yelp logoShe sent me a link to some Yelp reviews of this place and I quote from parts of one that I shortened and edited: “The people that work here are the worst. As you approach the storefront, you’ll immediately notice that there are two to three employees standing out front wearing black and white, aggressively attempting to shove flyers and samples into passers-by’s hands. They don’t only pursue tourists. They harass everyone walking by. Today, I was harassed by one of the males.” The man made fun of the writer’s New York accent when the writer told him he wasn’t a tourist. Then the employee and two female colleagues laughed at and mocked him. He concluded: “For your own sake, do not go anywhere near this place.”

Grabbing for your moneyMy friend ended her odyssey by being treated rudely at a restaurant that offered a special lunch price until 3:30. She entered at 3:20 and was immediately told to “Hurry up!” Few of the offerings on the menu were available at the promotional price and when she asked for more fried noodles—that along with the soup were the tastiest part of the meal—the waitress said it would cost an additional $1–and didn’t bring any.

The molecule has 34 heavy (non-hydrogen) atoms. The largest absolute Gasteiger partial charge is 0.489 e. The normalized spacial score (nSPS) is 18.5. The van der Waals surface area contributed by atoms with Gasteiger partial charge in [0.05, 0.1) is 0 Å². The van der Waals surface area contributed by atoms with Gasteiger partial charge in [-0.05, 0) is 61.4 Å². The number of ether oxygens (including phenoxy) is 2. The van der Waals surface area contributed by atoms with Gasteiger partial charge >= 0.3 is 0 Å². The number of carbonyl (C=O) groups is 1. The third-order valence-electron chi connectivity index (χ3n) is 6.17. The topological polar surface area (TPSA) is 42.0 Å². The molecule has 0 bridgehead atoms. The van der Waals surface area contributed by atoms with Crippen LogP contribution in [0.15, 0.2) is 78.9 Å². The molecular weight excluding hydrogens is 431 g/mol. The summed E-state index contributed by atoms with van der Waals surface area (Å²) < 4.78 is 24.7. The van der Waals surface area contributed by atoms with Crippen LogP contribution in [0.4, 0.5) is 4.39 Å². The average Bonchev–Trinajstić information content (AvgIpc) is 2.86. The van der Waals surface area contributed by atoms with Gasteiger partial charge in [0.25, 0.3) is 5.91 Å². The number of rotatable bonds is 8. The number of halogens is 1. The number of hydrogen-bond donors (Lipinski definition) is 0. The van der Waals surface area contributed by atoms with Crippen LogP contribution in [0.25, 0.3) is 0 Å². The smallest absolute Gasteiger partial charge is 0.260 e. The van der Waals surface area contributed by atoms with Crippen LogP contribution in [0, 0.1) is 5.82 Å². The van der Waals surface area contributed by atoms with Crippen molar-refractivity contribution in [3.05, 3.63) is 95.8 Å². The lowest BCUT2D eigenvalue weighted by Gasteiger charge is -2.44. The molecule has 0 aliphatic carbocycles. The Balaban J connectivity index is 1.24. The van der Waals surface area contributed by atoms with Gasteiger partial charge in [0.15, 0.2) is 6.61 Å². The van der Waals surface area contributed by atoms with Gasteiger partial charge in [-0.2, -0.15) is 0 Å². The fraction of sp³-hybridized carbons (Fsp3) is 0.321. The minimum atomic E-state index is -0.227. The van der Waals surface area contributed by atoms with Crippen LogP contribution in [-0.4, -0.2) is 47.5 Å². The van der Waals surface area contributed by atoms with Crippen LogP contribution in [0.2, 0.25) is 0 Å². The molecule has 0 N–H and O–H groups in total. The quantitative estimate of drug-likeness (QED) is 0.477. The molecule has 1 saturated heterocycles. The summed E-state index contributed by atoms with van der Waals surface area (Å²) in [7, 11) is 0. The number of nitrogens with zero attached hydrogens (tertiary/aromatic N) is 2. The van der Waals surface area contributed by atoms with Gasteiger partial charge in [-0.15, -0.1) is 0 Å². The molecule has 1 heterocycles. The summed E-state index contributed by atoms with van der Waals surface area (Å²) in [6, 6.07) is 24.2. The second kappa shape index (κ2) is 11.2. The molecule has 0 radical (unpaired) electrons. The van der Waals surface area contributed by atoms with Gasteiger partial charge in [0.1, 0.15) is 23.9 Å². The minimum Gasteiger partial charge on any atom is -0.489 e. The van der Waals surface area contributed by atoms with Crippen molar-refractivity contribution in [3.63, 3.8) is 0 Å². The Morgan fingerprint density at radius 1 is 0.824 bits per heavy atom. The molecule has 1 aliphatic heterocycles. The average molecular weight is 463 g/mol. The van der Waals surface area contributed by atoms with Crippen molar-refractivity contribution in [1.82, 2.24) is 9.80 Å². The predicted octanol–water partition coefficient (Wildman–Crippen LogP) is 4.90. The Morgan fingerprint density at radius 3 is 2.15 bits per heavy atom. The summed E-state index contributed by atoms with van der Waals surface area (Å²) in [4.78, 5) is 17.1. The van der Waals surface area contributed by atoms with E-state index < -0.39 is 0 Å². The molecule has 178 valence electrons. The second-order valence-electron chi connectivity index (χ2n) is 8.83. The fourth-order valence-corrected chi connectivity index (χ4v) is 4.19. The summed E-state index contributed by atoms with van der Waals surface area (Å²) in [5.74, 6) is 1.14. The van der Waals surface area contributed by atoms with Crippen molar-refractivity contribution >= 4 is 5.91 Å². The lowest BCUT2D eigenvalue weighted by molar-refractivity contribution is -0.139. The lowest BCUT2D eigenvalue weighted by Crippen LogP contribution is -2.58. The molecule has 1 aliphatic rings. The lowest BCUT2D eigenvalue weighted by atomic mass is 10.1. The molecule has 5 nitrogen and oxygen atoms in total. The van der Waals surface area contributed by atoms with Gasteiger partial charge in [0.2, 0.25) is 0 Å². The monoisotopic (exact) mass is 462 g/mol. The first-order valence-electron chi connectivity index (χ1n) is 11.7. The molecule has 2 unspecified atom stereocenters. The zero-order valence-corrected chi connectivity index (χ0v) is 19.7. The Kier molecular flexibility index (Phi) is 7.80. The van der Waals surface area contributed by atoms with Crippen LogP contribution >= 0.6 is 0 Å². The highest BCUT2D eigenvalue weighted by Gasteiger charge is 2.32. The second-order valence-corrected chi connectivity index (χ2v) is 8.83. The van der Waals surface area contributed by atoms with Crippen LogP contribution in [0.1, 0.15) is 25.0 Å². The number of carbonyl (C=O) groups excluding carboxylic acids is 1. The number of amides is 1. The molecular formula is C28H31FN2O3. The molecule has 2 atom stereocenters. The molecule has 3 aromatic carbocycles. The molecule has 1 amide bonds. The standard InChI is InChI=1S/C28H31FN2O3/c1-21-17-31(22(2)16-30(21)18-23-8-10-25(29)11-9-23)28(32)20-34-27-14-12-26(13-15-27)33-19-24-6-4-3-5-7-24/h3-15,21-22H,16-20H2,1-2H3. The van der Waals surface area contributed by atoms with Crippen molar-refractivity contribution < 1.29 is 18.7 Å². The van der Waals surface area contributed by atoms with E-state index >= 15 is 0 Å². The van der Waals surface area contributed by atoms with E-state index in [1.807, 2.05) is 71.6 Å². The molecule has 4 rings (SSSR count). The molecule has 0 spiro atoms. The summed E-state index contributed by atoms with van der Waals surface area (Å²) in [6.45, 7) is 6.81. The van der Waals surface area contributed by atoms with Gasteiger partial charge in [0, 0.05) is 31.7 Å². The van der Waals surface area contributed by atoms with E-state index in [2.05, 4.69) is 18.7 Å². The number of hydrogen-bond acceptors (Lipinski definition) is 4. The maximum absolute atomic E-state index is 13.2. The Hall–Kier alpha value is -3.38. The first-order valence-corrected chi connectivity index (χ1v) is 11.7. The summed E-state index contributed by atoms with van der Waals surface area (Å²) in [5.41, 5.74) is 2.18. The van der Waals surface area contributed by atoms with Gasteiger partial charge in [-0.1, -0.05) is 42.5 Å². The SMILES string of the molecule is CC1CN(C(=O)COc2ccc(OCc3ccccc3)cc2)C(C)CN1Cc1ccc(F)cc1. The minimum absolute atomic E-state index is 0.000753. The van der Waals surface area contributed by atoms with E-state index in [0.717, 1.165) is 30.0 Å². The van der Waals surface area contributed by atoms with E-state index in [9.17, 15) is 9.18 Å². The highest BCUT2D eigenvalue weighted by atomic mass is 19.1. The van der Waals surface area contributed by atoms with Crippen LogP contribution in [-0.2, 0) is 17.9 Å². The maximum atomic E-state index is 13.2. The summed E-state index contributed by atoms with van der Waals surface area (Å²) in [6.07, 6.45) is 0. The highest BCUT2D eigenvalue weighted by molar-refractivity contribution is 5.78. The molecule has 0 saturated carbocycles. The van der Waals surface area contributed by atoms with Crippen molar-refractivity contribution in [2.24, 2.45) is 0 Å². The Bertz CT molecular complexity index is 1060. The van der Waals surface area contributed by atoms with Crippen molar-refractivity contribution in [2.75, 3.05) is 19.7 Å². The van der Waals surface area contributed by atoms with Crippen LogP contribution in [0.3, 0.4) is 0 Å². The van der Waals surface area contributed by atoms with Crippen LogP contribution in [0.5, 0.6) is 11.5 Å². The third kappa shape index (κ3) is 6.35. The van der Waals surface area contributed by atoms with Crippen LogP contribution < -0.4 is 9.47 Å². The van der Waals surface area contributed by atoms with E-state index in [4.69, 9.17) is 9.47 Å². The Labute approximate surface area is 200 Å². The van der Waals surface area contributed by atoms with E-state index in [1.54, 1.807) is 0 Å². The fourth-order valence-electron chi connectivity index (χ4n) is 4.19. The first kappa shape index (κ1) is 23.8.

So her relaxing day turned out to be far from it. What’s happening here? The unrestrained sales aggression reminds me of uncomfortable experiences I’ve encountered in some foreign countries. Is this the new American way? Do these businesses rely on one-time sales—and not on the benefit of repeats? I love to shop but this would no longer be true if I encountered too much of this approach.

cringing customer

Service of Sales Promotions: The Good, the Bad and the Ugly

Thursday, October 29th, 2015

Sales Promotion

Take Care: The Good

I got a generous 30 percent discount offer for online purchases from CVS, a pharmacy chain. Among other things I ordered a $45 OTC product my husband eats like popcorn. I’ve taken advantage of this offer many times.